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Changes in spontaneous activity, recorded over 15-min periods before, immediately after and within hours after an acute acoustic trauma, were studied in primary auditory cortex of ketamine-anesthetized cats. We focused on the spontaneous firing rate (SFR), the peak cross-correlation coefficient (rho) and burst-firing activity. Multi-units (MUs) were grouped(More)
In this study, an original psychometric procedure was used in order to characterize in more detail than in previous studies the different perceptual components of tinnitus, i.e. auditory sensations which are perceived in the absence of a corresponding external acoustic stimulus. Ten subjects with chronic tinnitus were asked to rate on a numeric scale the(More)
Here we present the changes in cortical activity occurring within a few hours after a 1-h exposure to a 120-dB SPL pure tone (5 or 6 kHz). The changes in primary auditory cortex of 16 ketamine-anesthetized cats were assessed by recording, with two 8-microelectrode arrays, from the same multiunit clusters before and after the trauma. The exposure resulted in(More)
Noise-induced hearing loss induces reorganization of the tonotopic map in cat auditory cortex and increases spontaneous firing rate and neural synchrony. We showed previously that keeping cats after noise trauma in an acoustic environment enriched in high frequencies prevents tonotopic map reorganization. Here, we show the effects of low-frequency and(More)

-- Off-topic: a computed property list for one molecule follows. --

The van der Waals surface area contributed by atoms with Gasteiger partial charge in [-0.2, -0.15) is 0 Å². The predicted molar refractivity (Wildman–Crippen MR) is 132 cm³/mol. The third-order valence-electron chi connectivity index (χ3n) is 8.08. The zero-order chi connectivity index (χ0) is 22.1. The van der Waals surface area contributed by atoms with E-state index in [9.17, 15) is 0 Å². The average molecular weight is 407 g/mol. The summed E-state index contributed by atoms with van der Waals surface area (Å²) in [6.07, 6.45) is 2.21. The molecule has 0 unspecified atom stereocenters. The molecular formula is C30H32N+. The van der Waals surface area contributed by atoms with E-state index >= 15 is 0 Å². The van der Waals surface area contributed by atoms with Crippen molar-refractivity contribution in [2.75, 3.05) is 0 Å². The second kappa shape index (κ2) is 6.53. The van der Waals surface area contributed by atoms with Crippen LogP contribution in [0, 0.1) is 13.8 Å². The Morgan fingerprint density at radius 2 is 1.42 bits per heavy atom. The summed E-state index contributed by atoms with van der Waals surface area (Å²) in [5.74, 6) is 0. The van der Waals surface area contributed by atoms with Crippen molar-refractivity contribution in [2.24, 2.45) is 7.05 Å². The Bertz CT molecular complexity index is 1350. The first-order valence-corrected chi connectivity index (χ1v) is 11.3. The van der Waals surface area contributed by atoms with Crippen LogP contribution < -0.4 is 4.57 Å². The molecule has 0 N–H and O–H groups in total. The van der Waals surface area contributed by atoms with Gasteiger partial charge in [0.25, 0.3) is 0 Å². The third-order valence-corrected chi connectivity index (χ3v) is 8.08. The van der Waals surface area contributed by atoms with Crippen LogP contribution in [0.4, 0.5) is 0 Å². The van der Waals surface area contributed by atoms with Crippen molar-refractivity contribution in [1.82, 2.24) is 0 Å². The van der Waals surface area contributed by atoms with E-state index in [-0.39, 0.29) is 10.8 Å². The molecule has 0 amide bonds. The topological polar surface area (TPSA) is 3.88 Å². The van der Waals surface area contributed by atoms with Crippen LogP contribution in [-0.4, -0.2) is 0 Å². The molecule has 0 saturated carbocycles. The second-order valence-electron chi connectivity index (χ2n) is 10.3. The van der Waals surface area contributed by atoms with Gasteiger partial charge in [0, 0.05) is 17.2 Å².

Sensory environments are known to shape nervous system organization. Here we show that passive long-term exposure to a spectrally enhanced acoustic environment (EAE) causes reorganization of the tonotopic map in juvenile cat auditory cortex without inducing any hearing loss. The EAE consisted of tone pips of 32 different frequencies (5-20 kHz), presented in(More)
The neuroscience of tinnitus represents an ideal model to explore central issues in brain functioning such as the formation of auditory percepts, in addition to opening up new treatment avenues for the condition in the long-term. The present review discusses the origin and nature of tinnitus-related neural activity. First, we review evidence for the(More)
Exposure to sound of sufficient duration and level causes permanent damage to the peripheral auditory system, which results in the reorganization of the cortical tonotopic map. The changes are such that neurons with pre-exposure tuning to frequencies in the hearing loss range now become tuned to frequencies near the near-normal lower boundary of the hearing(More)
Restoration of auditory input through the use of hearing aids has been proposed as a potentially important means of altering tinnitus among those tinnitus sufferers who experience significant sensorineural hearing loss. In animal models of neural plasticity induced by noise trauma, high-frequency stimulation in deafferented regions of the auditory spectrum(More)
Multi-unit (MU) activity and local field potentials (LFP) were simultaneously recorded from 161 sites in the middle cortical layers of the primary auditory cortex (AI) and the anterior auditory field (AAF) in 51 cats. Responses were obtained for frequencies between 625 Hz and 40 kHz, at intensities from 75 dB SPL to threshold. We compared the response(More)
Loudness perception may be controlled by a central gain, possibly dependent on the mean level of the acoustic environment. Owing to hearing loss, for instance, a decrease in sensory inputs could increase this central gain and cause an auditory hypersensitivity or hyperacusis. According to this model, individuals with hyperacusis, provided with an enriched(More)